The CAELI Community-Based Partner (CBP) Hub launched in spring 2021 with the goal of increasing visibility and access to environmental education partners. It was a vital need for the environmental literacy space and has served as a reliable central repository for districts, schools, and teachers to identify programs that align with their local needs and meet educational standards.
When the Hub launched a year ago, 56 community-based partners took part, offering 201 programs. Today, the number of partners has increased to 155, with 266 programs. The Hub features nine county offices of education and continues to scale as schools and county offices have invested in growing a statewide network of partners. The Hub connects students to equitable access to programs that contextualize education with real-world issues, while also exploring future career opportunities.
“The Hub launched at a time when in-person learning was virtually non-existent and several community-based partners across California were facing potential closures,” said Brian Heger of Green Guardians, a co-developer of the Hub. “With traditional education unfeasible during the pandemic, environment-based learning offered teachers an avenue to work around the closures, offering new and innovative virtual lessons via community partners. It also helped the community partners demonstrate their critical value to their communities.”
The experiences of the pandemic have further highlighted the important role that the Hub serves in bringing opportunities to teachers by showing them that the community is here to support them and their students.
Celeste Royer, former CREEC Network Director, said she formerly managed a directory of community partners but the efforts went dormant over a decade before the CBP Hub arrived.
“The Community-Based Partner Hub is filling a longtime need that is restoring the collaboration necessary to push forward valuable environmental work,” Royer said. “The county offices of education that have joined on, and those that will in the future, recognize the power that we can wield together in serving K-12 California students and giving them access to an immersive education that helps contextualize traditional subject matter in an engaging way.”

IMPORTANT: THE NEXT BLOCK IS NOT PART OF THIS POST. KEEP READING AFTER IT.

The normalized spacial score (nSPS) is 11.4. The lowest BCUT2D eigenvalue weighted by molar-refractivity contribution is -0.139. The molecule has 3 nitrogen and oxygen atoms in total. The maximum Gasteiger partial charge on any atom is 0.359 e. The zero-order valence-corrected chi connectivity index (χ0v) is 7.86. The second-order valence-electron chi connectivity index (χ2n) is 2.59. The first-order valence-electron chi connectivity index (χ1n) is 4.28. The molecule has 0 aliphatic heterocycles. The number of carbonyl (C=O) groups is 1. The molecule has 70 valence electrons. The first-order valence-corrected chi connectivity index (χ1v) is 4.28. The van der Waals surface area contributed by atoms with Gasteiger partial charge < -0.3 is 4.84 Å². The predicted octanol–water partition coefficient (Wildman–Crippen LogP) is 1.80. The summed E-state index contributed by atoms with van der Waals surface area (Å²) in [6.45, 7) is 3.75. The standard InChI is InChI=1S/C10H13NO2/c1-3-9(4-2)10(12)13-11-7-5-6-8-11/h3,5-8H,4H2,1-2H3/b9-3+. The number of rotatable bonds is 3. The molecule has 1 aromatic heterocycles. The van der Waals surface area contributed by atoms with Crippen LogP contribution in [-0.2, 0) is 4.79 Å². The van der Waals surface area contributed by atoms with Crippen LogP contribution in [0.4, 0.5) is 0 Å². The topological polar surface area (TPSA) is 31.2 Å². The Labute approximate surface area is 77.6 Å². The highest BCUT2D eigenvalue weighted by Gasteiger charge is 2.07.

Tamara Basepayne, STEM coordinator of outdoor education and environmental literacy for the San Joaquin County Office of Education (SJCOE), knows firsthand how SJCOE has been impacted as part of the Hub.
“The site has been a huge value to our educators,” Basepayne said. “Having local and statewide CBP’s in one place has allowed our educators access to multiple guest speakers, virtual field trips, in-person field trips, and opportunities for professional development as well.”
“The site has strengthened our COE’s mission and network by providing a place for our CPEL (Community Partners for Environmental Literacy) to promote their educational offerings, connect with one another and showcase the strength of support for environmental education across San Joaquin County and the surrounding four counties in Region 6.”
Heger said it is estimated that there are 600 to 1,000 community-based partners in California, and the goal is to onboard all of them as well as each of California’s 58 county offices of education in the next five years. Statewide adoption may be on the horizon for the Hub, as the platform has been well received in the counties currently on board, and potential funders have expressed interest in seeing this much needed resource scale-up.
“Historically, environmental education providers have struggled to get their resources and programs in front of teachers,” said Estrella Risinger, California Association for Environmental and Outdoor Education Executive Director. “Now, with this searchable database of providers across the state, teachers can find valuable resources in just a few clicks, connecting students with local programs that can enhance or complement classroom curricula. For providers, this tool will save time and resources, allowing them to publicize programs with potential clients, thereby increasing the program’s reach and capacity.”